Well, it is wordy Wednesday, or something funny like that, that Emma came up with! Ha. Well anyway, speaking of Emma, she has asked me to write this week’s blog. I think I am up to the task, but y'all can be the judge.
So, for a completely non-photography related topic, today we will discuss one of the other loves of my life, Green Chile. Don’t worry, Jesus, my hubby, my bebe on the way, Disney, cooking and of obviously photography are still right up there at the top. BUT, since it was just August, the month of the most magical roasted chile smells, we shall talk New Mexican - and, just in case you forgot, that is the neighboring state to the left of us here in the big T… and no, a passport nor pesos are required to visit, just an empty stomach.
New Mexico, “The Land of Enchantment” - yes, folks, that is my home states’ motto, and one can only conclude they must simply be talking about the food… for I am afraid there is little enchanting about the rest.
So, New Mexican cuisine is most commonly famous for its green chile. Did you know there is a whole article written out there to inform you on the best route to take state-wide to find the “Best Green Chile Cheeseburgers”?
Green chile isn't just for enchiladas, it is for EVERYTHING. Do you remember the line in Forest Gump where Bubba is talking about his shrimping venture? Well Bubba says this:
“Anyway, like I was sayin', shrimp is the fruit of the sea. You can barbecue it, boil it, broil it, bake it, saute it. There's uh, shrimp-kabobs, shrimp creole, shrimp gumbo. Pan fried, deep fried, stir-fried. There's pineapple shrimp, lemon shrimp, coconut shrimp, pepper shrimp, shrimp soup, shrimp stew, shrimp salad, shrimp and potatoes, shrimp burger, shrimp sandwich. That- that's about it.”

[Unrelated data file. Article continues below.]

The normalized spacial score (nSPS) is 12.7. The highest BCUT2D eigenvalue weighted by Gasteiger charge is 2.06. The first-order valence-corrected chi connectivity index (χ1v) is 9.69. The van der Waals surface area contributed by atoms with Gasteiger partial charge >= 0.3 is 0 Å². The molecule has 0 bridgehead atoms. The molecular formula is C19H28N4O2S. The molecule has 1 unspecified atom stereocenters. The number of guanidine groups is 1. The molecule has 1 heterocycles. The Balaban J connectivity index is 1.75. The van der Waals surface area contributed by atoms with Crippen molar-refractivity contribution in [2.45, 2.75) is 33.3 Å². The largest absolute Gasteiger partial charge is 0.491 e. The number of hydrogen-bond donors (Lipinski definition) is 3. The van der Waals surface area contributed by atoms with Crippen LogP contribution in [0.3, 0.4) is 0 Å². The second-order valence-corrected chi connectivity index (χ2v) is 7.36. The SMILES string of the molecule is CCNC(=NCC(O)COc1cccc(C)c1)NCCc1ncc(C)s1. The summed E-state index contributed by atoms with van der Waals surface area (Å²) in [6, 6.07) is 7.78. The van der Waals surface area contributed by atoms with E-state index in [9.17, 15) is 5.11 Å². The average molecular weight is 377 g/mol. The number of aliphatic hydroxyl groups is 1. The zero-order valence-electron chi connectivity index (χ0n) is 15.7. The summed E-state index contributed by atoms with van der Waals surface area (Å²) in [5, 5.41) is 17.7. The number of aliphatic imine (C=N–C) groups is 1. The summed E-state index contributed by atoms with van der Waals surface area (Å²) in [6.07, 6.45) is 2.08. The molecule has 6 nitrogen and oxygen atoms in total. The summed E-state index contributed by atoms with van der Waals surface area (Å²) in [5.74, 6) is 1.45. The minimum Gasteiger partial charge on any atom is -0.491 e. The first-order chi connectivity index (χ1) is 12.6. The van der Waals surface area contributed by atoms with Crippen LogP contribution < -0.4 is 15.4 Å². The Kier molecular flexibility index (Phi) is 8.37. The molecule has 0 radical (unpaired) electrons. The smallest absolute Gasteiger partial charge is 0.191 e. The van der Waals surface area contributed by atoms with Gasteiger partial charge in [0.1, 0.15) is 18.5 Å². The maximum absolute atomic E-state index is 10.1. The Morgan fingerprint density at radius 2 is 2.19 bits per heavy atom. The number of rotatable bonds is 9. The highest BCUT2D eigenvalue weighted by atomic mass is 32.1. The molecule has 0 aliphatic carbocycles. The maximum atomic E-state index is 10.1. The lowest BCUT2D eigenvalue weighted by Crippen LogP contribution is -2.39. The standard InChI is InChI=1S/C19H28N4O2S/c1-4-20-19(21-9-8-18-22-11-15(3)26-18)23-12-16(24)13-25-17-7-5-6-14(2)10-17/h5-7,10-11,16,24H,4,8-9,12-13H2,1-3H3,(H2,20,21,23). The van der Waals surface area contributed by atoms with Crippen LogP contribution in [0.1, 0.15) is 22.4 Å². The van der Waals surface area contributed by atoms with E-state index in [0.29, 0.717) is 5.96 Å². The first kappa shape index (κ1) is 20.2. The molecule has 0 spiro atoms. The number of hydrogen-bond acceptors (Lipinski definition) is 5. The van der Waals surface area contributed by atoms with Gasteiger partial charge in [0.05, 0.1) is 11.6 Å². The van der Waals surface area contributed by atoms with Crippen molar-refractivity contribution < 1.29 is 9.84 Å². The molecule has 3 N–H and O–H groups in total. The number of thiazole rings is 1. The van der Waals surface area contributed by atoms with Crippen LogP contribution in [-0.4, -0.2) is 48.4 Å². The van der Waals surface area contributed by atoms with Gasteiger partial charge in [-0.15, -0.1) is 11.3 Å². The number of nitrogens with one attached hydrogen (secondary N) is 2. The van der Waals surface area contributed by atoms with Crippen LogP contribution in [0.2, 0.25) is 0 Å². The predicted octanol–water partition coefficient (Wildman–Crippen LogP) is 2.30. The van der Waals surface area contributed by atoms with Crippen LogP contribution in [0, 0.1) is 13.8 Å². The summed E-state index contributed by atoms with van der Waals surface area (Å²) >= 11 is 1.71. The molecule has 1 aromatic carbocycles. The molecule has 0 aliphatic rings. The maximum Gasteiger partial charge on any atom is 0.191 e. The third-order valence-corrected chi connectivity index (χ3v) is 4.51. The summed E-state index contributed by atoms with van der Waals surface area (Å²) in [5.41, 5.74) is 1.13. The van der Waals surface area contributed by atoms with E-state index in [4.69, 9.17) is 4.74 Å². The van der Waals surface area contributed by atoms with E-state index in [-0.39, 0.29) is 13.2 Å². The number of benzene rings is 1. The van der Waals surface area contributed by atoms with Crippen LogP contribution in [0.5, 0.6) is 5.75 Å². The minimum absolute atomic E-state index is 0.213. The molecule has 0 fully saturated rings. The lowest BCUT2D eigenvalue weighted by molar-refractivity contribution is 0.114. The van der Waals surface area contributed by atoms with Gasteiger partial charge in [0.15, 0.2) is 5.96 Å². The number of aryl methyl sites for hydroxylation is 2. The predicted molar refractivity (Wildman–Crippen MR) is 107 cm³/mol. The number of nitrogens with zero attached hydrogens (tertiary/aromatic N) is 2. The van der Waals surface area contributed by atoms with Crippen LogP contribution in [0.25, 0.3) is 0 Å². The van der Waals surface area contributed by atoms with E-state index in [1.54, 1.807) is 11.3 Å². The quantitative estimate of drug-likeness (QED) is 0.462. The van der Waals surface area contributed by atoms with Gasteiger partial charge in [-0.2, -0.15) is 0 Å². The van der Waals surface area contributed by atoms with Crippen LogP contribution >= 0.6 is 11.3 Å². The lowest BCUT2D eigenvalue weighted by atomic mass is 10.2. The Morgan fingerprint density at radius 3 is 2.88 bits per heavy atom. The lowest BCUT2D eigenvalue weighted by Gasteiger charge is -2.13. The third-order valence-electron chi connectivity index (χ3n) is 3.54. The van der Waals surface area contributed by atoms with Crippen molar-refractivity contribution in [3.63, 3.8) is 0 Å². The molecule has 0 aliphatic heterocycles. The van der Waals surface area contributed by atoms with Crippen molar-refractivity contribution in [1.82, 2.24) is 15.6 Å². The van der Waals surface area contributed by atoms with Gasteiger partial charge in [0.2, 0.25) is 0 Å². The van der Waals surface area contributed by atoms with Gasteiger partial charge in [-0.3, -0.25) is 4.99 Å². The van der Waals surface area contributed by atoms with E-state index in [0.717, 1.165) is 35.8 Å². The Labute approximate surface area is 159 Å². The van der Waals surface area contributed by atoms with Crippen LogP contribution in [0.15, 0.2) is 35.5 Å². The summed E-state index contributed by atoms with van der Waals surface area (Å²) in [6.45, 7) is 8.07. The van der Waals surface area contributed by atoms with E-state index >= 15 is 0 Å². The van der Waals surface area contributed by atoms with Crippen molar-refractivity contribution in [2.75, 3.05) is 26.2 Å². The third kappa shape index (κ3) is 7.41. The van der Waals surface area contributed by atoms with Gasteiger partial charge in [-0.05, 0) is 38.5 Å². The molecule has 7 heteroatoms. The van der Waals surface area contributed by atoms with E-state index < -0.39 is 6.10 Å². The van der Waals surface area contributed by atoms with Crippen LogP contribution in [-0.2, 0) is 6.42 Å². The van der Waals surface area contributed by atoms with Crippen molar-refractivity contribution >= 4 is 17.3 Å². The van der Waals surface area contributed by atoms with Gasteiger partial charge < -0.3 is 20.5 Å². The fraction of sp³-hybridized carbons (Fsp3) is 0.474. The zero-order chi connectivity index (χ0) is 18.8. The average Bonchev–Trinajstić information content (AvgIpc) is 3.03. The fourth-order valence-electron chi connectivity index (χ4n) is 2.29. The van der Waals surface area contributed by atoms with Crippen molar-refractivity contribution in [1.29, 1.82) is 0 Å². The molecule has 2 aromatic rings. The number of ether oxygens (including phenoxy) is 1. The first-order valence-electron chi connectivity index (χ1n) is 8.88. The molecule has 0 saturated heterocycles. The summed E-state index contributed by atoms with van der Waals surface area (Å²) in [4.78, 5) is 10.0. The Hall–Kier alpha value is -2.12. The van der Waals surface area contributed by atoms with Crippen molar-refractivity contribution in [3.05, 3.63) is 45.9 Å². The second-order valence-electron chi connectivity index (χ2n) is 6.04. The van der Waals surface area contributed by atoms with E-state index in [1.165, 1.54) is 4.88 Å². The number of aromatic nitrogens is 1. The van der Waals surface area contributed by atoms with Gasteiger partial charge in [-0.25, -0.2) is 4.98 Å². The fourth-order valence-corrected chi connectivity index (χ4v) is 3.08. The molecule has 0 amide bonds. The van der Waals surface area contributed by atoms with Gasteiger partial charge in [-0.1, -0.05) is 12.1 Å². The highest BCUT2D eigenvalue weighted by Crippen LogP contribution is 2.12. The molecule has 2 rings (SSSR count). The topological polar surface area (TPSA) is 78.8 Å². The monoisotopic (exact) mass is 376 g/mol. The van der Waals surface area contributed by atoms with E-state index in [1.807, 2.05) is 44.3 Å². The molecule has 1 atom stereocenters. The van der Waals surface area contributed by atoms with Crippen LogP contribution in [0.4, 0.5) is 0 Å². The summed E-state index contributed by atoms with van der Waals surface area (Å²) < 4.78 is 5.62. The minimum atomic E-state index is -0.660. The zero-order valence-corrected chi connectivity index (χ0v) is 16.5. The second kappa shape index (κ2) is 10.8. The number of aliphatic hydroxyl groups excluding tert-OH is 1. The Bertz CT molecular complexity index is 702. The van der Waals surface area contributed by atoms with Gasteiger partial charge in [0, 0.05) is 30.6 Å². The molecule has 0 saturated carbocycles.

Sara says this:
Green chile is the food of the southwest. It tops everything… burgers, sandwiches, crackers and cheese. It adds delight to cream dips, cheese dips, salsa, and hot sauce. It goes into enchiladas, salads, stews, and soups. You can stuff it, fry it, casserole it. You can wrap in bacon, can add it to your bacon and eggs in the morning. I make my Thanksgiving dressing with green chile, my cranberry sauce with green chile, and chile relleno casserole as a side on Thanskgiving.
Green. Chile. Is. Life.
What the heck is it though? Is it umm like a bell pepper, or like ummmmm on of those Jal-A-Penos (Jowl-a-pee-knows)?
No, sort of, not really, but maybe.
Green Chile is grown all over New Mexico, but most likely here in Texas, you have heard of Hatch Green Chile, which comes from a town in Southern New Mexico, called…Hatch. Each August, HEB/Central Market and several other places and restaurants feature this delectable pepper. At HEB and Central market you may have even gotten the sweet waft of roasting chile as they fire it up in one of the special roasters.
Green chile has a skin like a bell pepper, and can pack the heat like a jalapeño, although usually you are given a choice when purchasing if you want mild or hot green chile. Mild is good for the Texans - you need to work your way up to hot… (we already sweat enough in Houston as is). It has a distinct and earthy flavor - I even like to throw some on the grill, char and peel off the skin and then just eat like that, with a sprinkle of salt…. so I guess you can even eat green chile plain.
You can really only get fresh green chile here in Texas during the early to mid part of August. Each year, I myself, head to HEB, talk to my fav produce man and get between 25-50lbs to take home and freeze. Then, I don't have to concern myself with whether or not I will have enough for all the stated things above that I like to eat on a fairly regular basis. HOWEVER, do not fret, I have learned the HEB (at least the one in Sugar Land) carries frozen Bueno chopped green chile (but only in the hot - so beware) just in case you are in a pinch. Or, I suppose, you could always buy it canned, but, let’s be honest, it sucks. Costco does also carry some 505 brand in a jar, which is better than the canned, but still far in-superior to the frozen or fresh.